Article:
Last Halloween, Philip Solomon, CCM '93, spent the day in front of the White House directing two adults dressed as butterflies on how to roll across the lawn from inside giant crystalline balls. He also worked with a pair of stilt-walking actors whose costumes made them look precisely like animated trees -- all part of the First Family's 2011 Halloween extravaganza.
It was an unusual gig, even for a drama alumnus who has professionally juggled machetes, breathed fire, flown from trapezes and performed stunts in major motion pictures. On March 31, he added another high note to his career when he accepted the 2010 Julia Winter Cohen Career Excellence Award from the College-Conservatory of Music's drama program.
During a master class earlier that day, he shared his unusual story with current drama students, explaining how he had once been a rebellious teenager hanging out on the streets of Atlanta. “I ended up on academic probation when I first got here,” he said, “but by the end of the year, I was on the dean’s list and had a scholarship. I found direction and purpose through the performing arts.”
After graduation, he toured and recorded with a national punk rock band before moving to Los Angeles, where he founded Way 2 Much Entertainment, a performance and production company that specializes in custom theatrical creations. He is also an international trainer for Cirque du Soleil's social action division, Cirque du Monde, which gives direction to underprivileged children.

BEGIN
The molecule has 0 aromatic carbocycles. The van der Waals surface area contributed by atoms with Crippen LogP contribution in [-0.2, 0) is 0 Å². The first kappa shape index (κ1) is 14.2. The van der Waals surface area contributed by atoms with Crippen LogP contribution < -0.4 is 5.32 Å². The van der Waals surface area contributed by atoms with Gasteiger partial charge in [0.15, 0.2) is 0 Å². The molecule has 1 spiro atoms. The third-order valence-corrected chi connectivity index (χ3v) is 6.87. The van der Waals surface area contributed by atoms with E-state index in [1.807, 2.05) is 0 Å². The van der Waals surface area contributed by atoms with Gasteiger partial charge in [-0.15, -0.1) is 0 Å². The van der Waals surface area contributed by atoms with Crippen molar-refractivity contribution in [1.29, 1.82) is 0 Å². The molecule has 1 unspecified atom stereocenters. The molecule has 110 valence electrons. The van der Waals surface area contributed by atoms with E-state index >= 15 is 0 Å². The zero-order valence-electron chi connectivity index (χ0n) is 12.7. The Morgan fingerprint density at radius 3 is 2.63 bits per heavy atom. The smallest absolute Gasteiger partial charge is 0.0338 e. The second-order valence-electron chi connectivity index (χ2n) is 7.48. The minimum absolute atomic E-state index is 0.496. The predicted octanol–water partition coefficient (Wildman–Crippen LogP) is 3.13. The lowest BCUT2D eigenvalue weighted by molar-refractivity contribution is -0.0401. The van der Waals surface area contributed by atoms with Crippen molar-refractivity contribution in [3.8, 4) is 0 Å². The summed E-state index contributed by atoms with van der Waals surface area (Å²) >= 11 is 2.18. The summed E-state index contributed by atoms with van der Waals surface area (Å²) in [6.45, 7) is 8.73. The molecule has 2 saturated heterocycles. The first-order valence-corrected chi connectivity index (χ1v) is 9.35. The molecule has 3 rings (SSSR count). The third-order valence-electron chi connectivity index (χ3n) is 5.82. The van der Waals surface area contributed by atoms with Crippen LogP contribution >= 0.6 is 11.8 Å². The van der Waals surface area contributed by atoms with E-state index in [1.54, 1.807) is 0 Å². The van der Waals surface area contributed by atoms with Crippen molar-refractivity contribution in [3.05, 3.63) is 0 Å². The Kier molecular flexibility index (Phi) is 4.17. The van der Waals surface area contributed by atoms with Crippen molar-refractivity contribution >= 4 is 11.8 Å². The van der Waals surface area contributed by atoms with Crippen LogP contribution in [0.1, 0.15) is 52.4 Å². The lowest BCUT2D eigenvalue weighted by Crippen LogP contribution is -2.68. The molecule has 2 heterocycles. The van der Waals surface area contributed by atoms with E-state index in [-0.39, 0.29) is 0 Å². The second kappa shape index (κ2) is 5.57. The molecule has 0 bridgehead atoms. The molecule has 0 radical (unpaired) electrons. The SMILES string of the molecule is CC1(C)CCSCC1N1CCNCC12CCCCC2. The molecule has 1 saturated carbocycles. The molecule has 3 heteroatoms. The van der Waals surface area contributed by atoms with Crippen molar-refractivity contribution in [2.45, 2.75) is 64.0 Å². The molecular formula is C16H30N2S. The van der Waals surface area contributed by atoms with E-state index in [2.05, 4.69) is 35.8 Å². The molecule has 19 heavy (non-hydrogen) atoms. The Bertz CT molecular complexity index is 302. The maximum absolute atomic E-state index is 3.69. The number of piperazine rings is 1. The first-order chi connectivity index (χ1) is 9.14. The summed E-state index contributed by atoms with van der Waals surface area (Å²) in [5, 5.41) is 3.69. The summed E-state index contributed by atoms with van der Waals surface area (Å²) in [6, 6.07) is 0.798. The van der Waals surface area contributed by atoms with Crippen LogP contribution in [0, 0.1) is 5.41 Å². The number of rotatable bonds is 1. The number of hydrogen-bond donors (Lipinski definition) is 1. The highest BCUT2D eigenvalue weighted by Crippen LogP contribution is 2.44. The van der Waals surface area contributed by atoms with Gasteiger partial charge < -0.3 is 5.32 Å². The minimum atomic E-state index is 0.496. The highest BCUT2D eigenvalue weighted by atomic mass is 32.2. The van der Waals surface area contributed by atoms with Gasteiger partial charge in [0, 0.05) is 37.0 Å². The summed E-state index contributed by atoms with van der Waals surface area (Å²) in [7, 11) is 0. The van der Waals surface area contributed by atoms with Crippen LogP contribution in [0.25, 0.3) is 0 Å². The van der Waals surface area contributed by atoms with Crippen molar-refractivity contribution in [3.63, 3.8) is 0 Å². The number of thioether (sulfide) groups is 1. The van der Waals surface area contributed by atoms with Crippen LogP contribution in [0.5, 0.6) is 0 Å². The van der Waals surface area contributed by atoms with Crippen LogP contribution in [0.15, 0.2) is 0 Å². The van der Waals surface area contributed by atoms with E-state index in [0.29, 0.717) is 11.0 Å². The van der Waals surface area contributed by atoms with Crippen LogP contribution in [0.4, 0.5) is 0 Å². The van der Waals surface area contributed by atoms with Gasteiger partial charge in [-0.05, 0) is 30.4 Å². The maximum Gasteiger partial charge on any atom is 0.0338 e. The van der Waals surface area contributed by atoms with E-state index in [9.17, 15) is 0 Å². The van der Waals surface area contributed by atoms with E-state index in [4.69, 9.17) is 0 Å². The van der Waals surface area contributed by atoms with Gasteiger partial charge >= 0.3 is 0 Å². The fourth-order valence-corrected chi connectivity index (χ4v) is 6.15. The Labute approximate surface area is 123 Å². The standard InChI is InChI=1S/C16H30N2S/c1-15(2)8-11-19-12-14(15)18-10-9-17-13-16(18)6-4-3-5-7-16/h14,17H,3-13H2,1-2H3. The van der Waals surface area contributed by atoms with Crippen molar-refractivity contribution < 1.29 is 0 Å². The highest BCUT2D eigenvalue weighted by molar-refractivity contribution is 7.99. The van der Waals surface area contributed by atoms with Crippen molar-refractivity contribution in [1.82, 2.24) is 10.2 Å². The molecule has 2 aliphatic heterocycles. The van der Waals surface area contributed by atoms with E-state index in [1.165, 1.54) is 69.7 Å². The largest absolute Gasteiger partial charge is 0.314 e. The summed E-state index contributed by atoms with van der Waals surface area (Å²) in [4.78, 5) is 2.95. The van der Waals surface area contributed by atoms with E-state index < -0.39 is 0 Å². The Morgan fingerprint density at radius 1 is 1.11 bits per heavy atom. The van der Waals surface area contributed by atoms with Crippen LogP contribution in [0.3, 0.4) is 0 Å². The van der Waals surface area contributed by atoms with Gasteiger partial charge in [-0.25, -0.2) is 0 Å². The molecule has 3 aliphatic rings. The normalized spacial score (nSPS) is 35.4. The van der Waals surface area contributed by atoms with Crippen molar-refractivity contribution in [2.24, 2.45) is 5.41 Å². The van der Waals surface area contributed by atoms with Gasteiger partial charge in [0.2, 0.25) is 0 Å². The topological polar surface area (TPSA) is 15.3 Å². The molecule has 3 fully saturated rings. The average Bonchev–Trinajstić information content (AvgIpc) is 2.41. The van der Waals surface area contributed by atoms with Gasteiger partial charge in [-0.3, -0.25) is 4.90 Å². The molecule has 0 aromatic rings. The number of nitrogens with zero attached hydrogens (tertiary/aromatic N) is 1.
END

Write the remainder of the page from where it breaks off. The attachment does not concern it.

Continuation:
Last fall, Way 2 Much helped produce the entertainment for the Obamas' Halloween party for local youth and military families. "We were proud to be asked to be there and to meet the president and first lady," he said.
To cap off the evening, Solomon sipped champagne with actor Johnny Depp and director Tim Burton in the presidential dining room, which was decorated to look like an "Alice in Wonderland" tea party. "I'm not saying that this is how we normally roll these days," he noted, "but it is how it rolled this Halloween."
In reality, Solomon has never rolled in a traditional pattern. In the early '90s, between classes, he frequently walked a tightrope strung between two trees in Burnet Woods. To make the scenario even odder, he did so while holding a script. His goal was not to develop circus skills, but to practice difficult lines for dramatic performances.
It was all about finding "balance, rhythm and energy," three vital components to stage movement, he explained to the students. To demonstrate, he pulled a heavy-gauge rope out of his duffle bag, followed by juggling clubs, a rolo bolo (a board placed on a rolling cylinder) and peacock feathers, which he taught students to balance on their noses. (See the video on this page.)
"The path is not always straight," he told the students. "Openness to being a multidisciplinary artist is really important."
"We're not in the acting business," he added. "We're in the energy-exchange business. What we do on stage needs to resonate, radiate out. It has to connect. It's all about human interaction." Even if you're a human who looks like a tree.
- See Phil Solomon in the 2013 White House Halloween party.
- Read UC Magazine feature: Solomon and two other Hollywood alumni share thoughts about being rising stars.
- See Solomon's musician credits.
- See his movie credits.